We must also get the regulatory balance right at the higher end of the scale, that is, people who have a great deal of money in credit unions. There are concerns about the proposal to limit savings to €100,000 per person. It is important to note that this will have no impact on 99% of the movement's current savers and I welcome the Central Bank's commitment to consider appropriate amendments to the regulators where credit unions set out clear paths along which they wish to develop their business models. Further consultation will be key.

The development of our credit union movement is crucial. Through the consultation paper 88, CP88, process of engagement with movement stakeholders, I welcome the focus and discussion on the sector's development. The dialogue on developing card services and payment accounts is key, as we are moving towards ease of access for people and allowing credit unions to compete with the banking sector. Also important will be the dialogue on credit unions' aims in terms of longer-term lending and the provision of mortgages to members.

The post office network presents a major opportunity. Private Members' motions have addressed the strength of that network. Given that considerable synergies can be realised, I would like to see the credit union movement and the post office network working closely in this regard.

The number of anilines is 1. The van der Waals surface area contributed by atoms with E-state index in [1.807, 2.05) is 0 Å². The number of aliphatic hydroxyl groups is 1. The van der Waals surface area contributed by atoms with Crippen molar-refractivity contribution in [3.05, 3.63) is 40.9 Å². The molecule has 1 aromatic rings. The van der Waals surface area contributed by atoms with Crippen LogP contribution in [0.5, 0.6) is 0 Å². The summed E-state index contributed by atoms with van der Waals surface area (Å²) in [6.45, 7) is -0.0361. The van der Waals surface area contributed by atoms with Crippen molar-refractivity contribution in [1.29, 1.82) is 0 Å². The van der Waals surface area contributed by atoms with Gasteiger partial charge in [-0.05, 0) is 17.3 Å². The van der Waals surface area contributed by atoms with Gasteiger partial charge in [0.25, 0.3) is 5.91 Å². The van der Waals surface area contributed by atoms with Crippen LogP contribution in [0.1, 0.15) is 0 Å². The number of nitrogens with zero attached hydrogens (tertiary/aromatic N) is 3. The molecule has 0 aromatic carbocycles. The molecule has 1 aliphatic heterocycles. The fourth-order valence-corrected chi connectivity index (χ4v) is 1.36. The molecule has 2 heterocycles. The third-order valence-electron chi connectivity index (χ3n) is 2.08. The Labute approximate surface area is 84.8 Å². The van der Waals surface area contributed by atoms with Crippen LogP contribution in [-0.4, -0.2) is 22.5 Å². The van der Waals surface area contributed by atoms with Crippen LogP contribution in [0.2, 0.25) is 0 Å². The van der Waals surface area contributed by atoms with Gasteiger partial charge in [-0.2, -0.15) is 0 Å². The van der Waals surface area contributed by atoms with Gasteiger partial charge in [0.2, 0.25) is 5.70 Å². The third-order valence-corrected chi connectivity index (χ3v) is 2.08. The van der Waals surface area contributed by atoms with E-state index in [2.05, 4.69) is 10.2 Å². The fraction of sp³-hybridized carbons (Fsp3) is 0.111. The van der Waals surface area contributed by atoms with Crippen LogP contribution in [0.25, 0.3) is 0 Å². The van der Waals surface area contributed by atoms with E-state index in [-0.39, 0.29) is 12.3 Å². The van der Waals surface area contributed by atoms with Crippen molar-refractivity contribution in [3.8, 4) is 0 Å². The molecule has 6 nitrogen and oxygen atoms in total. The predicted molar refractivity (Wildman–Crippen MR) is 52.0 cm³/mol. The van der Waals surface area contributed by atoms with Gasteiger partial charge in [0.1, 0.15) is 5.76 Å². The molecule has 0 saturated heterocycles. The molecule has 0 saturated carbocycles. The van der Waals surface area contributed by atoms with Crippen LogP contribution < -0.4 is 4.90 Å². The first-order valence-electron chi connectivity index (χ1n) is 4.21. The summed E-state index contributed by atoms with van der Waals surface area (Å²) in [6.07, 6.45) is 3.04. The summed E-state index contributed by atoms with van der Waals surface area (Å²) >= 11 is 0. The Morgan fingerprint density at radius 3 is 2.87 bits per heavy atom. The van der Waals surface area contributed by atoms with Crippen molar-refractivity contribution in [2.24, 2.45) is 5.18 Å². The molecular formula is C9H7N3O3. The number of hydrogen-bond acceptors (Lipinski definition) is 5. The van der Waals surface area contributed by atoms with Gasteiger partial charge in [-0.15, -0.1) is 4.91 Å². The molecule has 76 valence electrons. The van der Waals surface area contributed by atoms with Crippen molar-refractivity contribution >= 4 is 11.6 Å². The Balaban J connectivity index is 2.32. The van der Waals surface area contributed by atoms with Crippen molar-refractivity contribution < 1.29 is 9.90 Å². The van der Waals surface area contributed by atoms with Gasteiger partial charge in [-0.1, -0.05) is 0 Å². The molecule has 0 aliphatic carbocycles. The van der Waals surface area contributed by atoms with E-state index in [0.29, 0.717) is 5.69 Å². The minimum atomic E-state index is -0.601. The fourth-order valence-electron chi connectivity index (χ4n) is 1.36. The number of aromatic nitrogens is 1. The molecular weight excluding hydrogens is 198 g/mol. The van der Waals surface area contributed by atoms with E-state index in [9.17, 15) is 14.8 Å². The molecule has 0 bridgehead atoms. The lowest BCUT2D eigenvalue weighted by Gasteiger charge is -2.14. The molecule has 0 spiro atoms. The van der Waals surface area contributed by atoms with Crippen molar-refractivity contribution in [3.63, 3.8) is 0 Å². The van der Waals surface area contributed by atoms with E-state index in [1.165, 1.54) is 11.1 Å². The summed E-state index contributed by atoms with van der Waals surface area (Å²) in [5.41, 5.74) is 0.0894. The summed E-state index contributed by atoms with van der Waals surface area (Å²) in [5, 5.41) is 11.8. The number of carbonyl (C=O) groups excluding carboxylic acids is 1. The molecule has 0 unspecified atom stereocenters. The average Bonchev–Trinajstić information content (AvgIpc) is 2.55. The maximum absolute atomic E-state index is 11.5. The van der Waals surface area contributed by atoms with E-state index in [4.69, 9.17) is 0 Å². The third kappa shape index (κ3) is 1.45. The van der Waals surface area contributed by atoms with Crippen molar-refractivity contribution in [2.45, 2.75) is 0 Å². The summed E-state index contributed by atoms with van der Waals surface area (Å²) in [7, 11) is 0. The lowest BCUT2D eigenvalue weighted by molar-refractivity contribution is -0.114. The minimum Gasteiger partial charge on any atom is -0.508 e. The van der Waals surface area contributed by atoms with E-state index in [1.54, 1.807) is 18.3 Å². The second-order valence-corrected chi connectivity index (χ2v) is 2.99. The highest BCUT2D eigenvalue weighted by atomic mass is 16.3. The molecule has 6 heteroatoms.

I am a member of a credit union and a family that has always supported everything that is good about the movement. At seven years of age after one's Holy Communion, one is sent off to open a credit union account. That is how society should be. In terms of social values, what the movement does financially is unique. Deputy Heydon was right in that the movement fills a gap between banks and the extortionate moneylenders who can damage people, especially when they are vulnerable at times like Christmas.

I am a member of the Joint Committee on Finance, Public Expenditure and Reform. In the past four and a half years, we have received several presentations from the credit union movement as well as from organisations involved or interested therein. The news that credit unions were hoping to get involved in social housing to the tune of more than €1 billion was a joy to behold. It is also a joy to know that most of the movement's institutions did not cause a collapse, get into trouble or do anything wrong by society. In fact, they did the opposite. They helped ordinary citizens throughout the country. Due to one or two rogue outliers, the rest may be punished a little.